In the meantime, the UK scale-up community can hire without too much interference and market distortion from their US competitors – a rare moment in time indeed.
Growth continues at reduced speed and reduced investment in Germany.
While the global telco and IT market segments are predicted to grow by 4.8% in 2023, Germany’s Bitcom e.V. predicts a growth of 3.8% in total for Germany being the 5th largest market globally. The software segment is forecasted to grow by 9.3%, IT Services are expected to grow almost in line with global growth, by 4.7%. The Telco sector is expected to grow slightly by 0.8%, and in the consumer electronics segment, a significant decline by 7.3% is expected.
On the other hand, investments into Germany have declined significantly:
Germany’s BVK association announced recently that while in 2021 a volume of €19.6bn had been invested into 1,104 companies, in 2022 only €13.9bn had been invested into 885 companies.
As 47% of these companies are in the area of software, hardware and communication, this is a relevant trend for the tech sector. Berlin still headed the investment in 2022 with a total volume of €4.0bn into 281 companies, while the southern regions remained strong with €2.9bn each invested into Bavaria (228 companies, capital city Munich) and Baden-Wurttemberg (64 companies, capital city Stuttgart).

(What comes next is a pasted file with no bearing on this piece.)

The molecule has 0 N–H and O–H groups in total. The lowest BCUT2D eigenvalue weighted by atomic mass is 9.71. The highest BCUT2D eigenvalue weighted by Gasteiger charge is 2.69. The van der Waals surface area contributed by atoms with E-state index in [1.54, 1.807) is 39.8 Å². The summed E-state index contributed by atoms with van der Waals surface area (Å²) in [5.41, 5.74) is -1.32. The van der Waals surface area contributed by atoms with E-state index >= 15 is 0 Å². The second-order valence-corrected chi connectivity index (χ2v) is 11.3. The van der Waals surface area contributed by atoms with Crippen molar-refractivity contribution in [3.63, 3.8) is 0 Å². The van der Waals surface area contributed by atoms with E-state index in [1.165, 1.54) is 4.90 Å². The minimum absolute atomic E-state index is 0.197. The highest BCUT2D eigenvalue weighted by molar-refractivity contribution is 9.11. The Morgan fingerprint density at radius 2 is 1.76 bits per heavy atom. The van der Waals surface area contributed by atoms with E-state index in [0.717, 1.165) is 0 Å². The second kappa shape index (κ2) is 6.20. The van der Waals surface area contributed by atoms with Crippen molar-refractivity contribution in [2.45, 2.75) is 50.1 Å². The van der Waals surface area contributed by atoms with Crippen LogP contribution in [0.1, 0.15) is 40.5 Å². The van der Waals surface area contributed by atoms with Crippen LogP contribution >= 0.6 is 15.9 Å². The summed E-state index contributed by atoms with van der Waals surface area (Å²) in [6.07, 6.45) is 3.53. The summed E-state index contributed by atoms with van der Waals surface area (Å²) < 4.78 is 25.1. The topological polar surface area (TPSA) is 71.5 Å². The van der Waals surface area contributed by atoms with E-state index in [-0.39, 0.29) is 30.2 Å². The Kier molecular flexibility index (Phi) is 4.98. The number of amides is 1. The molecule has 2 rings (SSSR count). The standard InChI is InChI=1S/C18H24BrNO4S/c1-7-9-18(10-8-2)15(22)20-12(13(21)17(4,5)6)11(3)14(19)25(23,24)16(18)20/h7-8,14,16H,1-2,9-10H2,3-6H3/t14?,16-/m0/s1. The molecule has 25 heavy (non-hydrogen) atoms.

Neither the growth of the market nor the reduction of investments reflect directly in the labor market. Among others, Germany’s largest Tech company SAP, has announced they will lay off 3,000 employees recently, following the Big Tech trend. However, the labor market continues to face a shortage of skilled tech labor. According to Bitkom, Germany’s Tech sector has reported a shortage of 137,000 IT experts at the end of 2022 (compared to 124,000 in 2019 pre-COVID). As salaries for skilled tech labor are comparatively low e.g. compared to the US, and given the current USD vs. EURO exchange rate, we expect the shortage in the Tech workforce to get even worse.
The conclusion; we continue to experience a reduced yet strong demand for Executive Talent in the technology segment.
We are also seeing executives being exposed to a variety of different career options in parallel who are seeking orientation and advice from a trusted party.
Odgers Berndtson is continuously ranking among the top 3 companies for C-Suite talent with very high client and candidate satisfaction scores and has therefore positioned itself as an advisor in this situation. The strongest demand currently is expected in the Data & Artificial Intelligence segment (+41.8% growth according to Bitkom). Having invested in this segment since 2018 and being the talent partner in Germany’s largest network for applied AI (appliedAI Initiative at UnternehmerTUM), we continue to facilitate our Data & AI Leadership Circle education program and prepare the Leaders in this segment for the scale-up of their challenges.
For more information on what is happening in your local tech sector, contact our authors in the UK or the Germany Technology practices, or get in touch with us here. You can also find your local Odgers Berndtson contact here.